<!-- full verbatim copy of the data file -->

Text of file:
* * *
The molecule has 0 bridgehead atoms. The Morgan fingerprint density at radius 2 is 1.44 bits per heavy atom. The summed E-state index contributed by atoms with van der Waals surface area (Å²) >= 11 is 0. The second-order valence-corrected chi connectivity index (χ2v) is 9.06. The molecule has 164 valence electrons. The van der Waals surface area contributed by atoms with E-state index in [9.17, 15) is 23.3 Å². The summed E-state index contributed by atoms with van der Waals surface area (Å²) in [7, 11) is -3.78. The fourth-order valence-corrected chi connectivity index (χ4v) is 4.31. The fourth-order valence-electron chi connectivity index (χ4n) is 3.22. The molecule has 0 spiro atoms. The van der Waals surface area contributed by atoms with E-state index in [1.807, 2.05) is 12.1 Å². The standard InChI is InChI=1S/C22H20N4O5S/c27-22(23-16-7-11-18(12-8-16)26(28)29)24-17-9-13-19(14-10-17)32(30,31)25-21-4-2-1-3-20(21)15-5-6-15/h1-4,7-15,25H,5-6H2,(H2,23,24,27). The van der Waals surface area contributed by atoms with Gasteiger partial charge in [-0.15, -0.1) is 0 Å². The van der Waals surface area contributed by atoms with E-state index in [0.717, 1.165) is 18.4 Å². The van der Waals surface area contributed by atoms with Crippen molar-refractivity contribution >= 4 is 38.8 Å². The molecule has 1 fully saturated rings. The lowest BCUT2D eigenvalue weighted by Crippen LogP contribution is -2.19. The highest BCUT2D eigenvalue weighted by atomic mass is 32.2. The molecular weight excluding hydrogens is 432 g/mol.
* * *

The molecule has 0 bridgehead atoms. The Morgan fingerprint density at radius 2 is 1.44 bits per heavy atom. The summed E-state index contributed by atoms with van der Waals surface area (Å²) >= 11 is 0. The second-order valence-corrected chi connectivity index (χ2v) is 9.06. The molecule has 164 valence electrons. The van der Waals surface area contributed by atoms with E-state index in [9.17, 15) is 23.3 Å². The summed E-state index contributed by atoms with van der Waals surface area (Å²) in [7, 11) is -3.78. The fourth-order valence-corrected chi connectivity index (χ4v) is 4.31. The fourth-order valence-electron chi connectivity index (χ4n) is 3.22. The molecule has 0 spiro atoms. The van der Waals surface area contributed by atoms with E-state index in [1.807, 2.05) is 12.1 Å². The standard InChI is InChI=1S/C22H20N4O5S/c27-22(23-16-7-11-18(12-8-16)26(28)29)24-17-9-13-19(14-10-17)32(30,31)25-21-4-2-1-3-20(21)15-5-6-15/h1-4,7-15,25H,5-6H2,(H2,23,24,27). The van der Waals surface area contributed by atoms with Gasteiger partial charge in [-0.15, -0.1) is 0 Å². The van der Waals surface area contributed by atoms with E-state index in [0.717, 1.165) is 18.4 Å². The van der Waals surface area contributed by atoms with Crippen molar-refractivity contribution >= 4 is 38.8 Å². The molecule has 1 fully saturated rings. The lowest BCUT2D eigenvalue weighted by Crippen LogP contribution is -2.19. The highest BCUT2D eigenvalue weighted by atomic mass is 32.2. The molecular weight excluding hydrogens is 432 g/mol.